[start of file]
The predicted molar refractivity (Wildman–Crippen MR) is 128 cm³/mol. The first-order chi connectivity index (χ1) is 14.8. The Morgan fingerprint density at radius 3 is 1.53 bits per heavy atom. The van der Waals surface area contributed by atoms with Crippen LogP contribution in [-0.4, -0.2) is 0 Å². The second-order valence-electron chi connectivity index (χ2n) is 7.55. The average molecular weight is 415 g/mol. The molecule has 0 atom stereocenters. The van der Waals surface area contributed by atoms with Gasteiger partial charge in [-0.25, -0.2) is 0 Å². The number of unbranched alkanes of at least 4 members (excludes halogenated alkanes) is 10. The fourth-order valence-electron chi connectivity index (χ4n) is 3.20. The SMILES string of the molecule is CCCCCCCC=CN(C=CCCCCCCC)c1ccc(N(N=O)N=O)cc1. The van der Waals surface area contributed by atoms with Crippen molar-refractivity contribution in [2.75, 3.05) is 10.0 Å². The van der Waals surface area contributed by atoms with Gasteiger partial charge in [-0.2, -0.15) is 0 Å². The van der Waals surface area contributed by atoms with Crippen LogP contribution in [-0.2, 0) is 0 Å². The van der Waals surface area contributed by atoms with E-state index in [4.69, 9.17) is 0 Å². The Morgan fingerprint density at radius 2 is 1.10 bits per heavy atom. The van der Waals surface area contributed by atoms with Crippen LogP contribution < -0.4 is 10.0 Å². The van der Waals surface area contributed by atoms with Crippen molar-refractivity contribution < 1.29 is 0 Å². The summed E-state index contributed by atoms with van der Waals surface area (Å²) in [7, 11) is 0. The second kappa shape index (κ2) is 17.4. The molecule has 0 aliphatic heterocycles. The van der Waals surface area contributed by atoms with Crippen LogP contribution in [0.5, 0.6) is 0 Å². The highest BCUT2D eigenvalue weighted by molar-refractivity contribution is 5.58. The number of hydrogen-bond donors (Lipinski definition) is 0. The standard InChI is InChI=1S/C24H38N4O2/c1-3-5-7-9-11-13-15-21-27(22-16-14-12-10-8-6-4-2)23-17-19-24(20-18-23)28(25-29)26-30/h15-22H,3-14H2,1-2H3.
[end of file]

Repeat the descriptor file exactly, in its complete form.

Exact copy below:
The predicted molar refractivity (Wildman–Crippen MR) is 128 cm³/mol. The first-order chi connectivity index (χ1) is 14.8. The Morgan fingerprint density at radius 3 is 1.53 bits per heavy atom. The van der Waals surface area contributed by atoms with Crippen LogP contribution in [-0.4, -0.2) is 0 Å². The second-order valence-electron chi connectivity index (χ2n) is 7.55. The average molecular weight is 415 g/mol. The molecule has 0 atom stereocenters. The van der Waals surface area contributed by atoms with Gasteiger partial charge in [-0.25, -0.2) is 0 Å². The number of unbranched alkanes of at least 4 members (excludes halogenated alkanes) is 10. The fourth-order valence-electron chi connectivity index (χ4n) is 3.20. The SMILES string of the molecule is CCCCCCCC=CN(C=CCCCCCCC)c1ccc(N(N=O)N=O)cc1. The van der Waals surface area contributed by atoms with Crippen molar-refractivity contribution in [2.75, 3.05) is 10.0 Å². The van der Waals surface area contributed by atoms with Gasteiger partial charge in [-0.2, -0.15) is 0 Å². The van der Waals surface area contributed by atoms with Crippen LogP contribution in [-0.2, 0) is 0 Å². The van der Waals surface area contributed by atoms with E-state index in [4.69, 9.17) is 0 Å². The Morgan fingerprint density at radius 2 is 1.10 bits per heavy atom. The van der Waals surface area contributed by atoms with Crippen LogP contribution < -0.4 is 10.0 Å². The van der Waals surface area contributed by atoms with Crippen molar-refractivity contribution < 1.29 is 0 Å². The summed E-state index contributed by atoms with van der Waals surface area (Å²) in [7, 11) is 0. The second kappa shape index (κ2) is 17.4. The molecule has 0 aliphatic heterocycles. The van der Waals surface area contributed by atoms with Crippen LogP contribution in [0.5, 0.6) is 0 Å². The highest BCUT2D eigenvalue weighted by molar-refractivity contribution is 5.58. The number of hydrogen-bond donors (Lipinski definition) is 0. The standard InChI is InChI=1S/C24H38N4O2/c1-3-5-7-9-11-13-15-21-27(22-16-14-12-10-8-6-4-2)23-17-19-24(20-18-23)28(25-29)26-30/h15-22H,3-14H2,1-2H3.